Prof. Dr. Jan Baedke, PI
Jan Baedke is a Junior Professor at the Department of Philosophy I, Ruhr University Bochum. His research interests include the history and philosophy of the life sciences (especially biology), and philosophical anthropology. Currently he is PI of the German Research Foundation (DFG) funded research group The Return of the Organism in the Biosciences: Theoretical, Historical, and Social Dimensions. It investigates the conceptual, methodological and anthropological challenges going along with the current comeback of the concept of organism in the bio- and biomedical sciences. The group combines philosophical, historical and sociological approaches to study biological individuality, agency, organism-environment boundaries, and the concept of environment. Other research interests concern theoretical change in evolutionary biology (especially related to the ‚Extended Evolutionary Synthesis‘), anthropological issues in the biosciences and the role of the visual in the sciences. Besides that he is working on scientific explanation and current trends towards commodification in the sciences (for example, as a member of the Golbal Young Faculty, Foundation Mercator, 2015-17). Since 2017 he is the book review editor of the ‚Journal for General Philosophy of Science.‘
His recent book Above the Gene, Beyond Biology: Toward a Philosophy of Epigenetics (University of Pittsburgh Press, 2018) explores how biologists in the field of epigenetics investigate and explain living systems. It offers discussions of epigenetic concepts, explanations, and methodologies to better understand the current ‚epigenetic turn‘ in the biosciences.
Dr. Azita Chellappoo, postdoctoral researcher
Azita Chellappoo is a postdoctoral researcher at Ruhr-University Bochum under the DFG-Emmy Noether Research Group The Return of the Organism in the Biosciences: Theoretical, Historical, and Social Dimensions. Her project aims to explore links between organism-centered perspectives emerging under the Extended Evolutionary Synthesis and developments in personalised/precision medicine, race-based medicine, and biosocial research, and investigate social and political dimensions of emerging research in epigenetics and the microbiome.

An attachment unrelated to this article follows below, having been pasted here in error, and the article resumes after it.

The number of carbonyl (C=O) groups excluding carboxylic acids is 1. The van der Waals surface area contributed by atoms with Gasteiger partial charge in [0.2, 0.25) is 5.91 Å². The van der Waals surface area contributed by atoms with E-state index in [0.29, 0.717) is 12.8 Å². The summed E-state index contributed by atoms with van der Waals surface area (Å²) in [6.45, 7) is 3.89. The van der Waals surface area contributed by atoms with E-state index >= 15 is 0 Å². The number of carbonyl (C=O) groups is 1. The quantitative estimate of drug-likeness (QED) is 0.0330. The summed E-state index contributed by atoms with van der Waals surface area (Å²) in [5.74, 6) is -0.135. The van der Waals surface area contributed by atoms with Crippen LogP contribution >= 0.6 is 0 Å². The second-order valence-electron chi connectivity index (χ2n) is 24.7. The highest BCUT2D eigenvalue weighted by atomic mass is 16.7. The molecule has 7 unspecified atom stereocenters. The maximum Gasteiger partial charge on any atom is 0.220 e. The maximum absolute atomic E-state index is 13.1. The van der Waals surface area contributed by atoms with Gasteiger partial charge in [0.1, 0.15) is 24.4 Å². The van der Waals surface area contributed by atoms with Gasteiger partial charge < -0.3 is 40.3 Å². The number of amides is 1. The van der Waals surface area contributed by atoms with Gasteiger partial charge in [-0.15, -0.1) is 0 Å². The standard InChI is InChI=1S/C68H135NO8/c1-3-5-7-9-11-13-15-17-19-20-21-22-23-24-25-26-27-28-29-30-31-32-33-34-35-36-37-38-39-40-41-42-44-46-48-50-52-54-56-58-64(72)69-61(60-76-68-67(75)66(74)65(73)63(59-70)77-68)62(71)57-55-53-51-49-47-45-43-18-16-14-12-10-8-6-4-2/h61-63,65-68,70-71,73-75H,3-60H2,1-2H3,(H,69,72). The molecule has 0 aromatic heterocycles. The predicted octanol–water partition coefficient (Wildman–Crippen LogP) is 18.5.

Her PhD thesis, completed in the HPS Department at University of Cambridge, was an analysis of conceptual challenges in cultural selection, including the resemblance between cultural and biological populations, questions of explanation, contrasts with historical or anthropological understandings, and potential social and political consequences of using cultural evolutionary frameworks. Her broader research interests include feminist epistemology and critical race theory.
Alejandro Fábregas-Tejeda, M.A., PhD student
Alejandro Fábregas Tejeda is a PhD student at Ruhr-University Bochum under the DFG-Emmy Noether Research Group The Return of the Organism in the Biosciences: Theoretical, Historical, and Social Dimensions. His PhD project is focused on the ‘return of the organism’ to the life sciences, which has been signaled by historians and philosophers of biology with renewed emphasis in the last lustrum. In manifold fields and research areas, the ‘organism’ is being conceptualized as a causally efficacious, autonomous, and active ontogenetic unit that transcends the properties of its parts (e.g., genes), whilst standing in a deeply entangled relationship with its environment. Alejandro´s dissertation, departing from the standpoint of integrative history and philosophy of biology, delves into the epistemological, ontological and historical dimensions of this juncture. Its main focus is reassessing the ‘organism-environment pairing,’ bringing into play the historicity of long-standing theorizations regarding this ambiguous relationship, and contemporary insights from philosophy of science and philosophy of biology. How is this relationship being construed in current developments and how have scientific reflections related to this topic changed throughout the twentieth century?
Guido I. Prieto, Lic., PhD student
Guido I. Prieto is a PhD student at Ruhr University Bochum in the DFG-Emmy Noether Research Group ROTO (The Return of the Organism in the Biosciences: Theoretical, Historical, and Social Dimensions). He holds a degree in Biology from National University of Cuyo (UNCUYO; Mendoza, Argentina), where he did experimental research in functional morphology.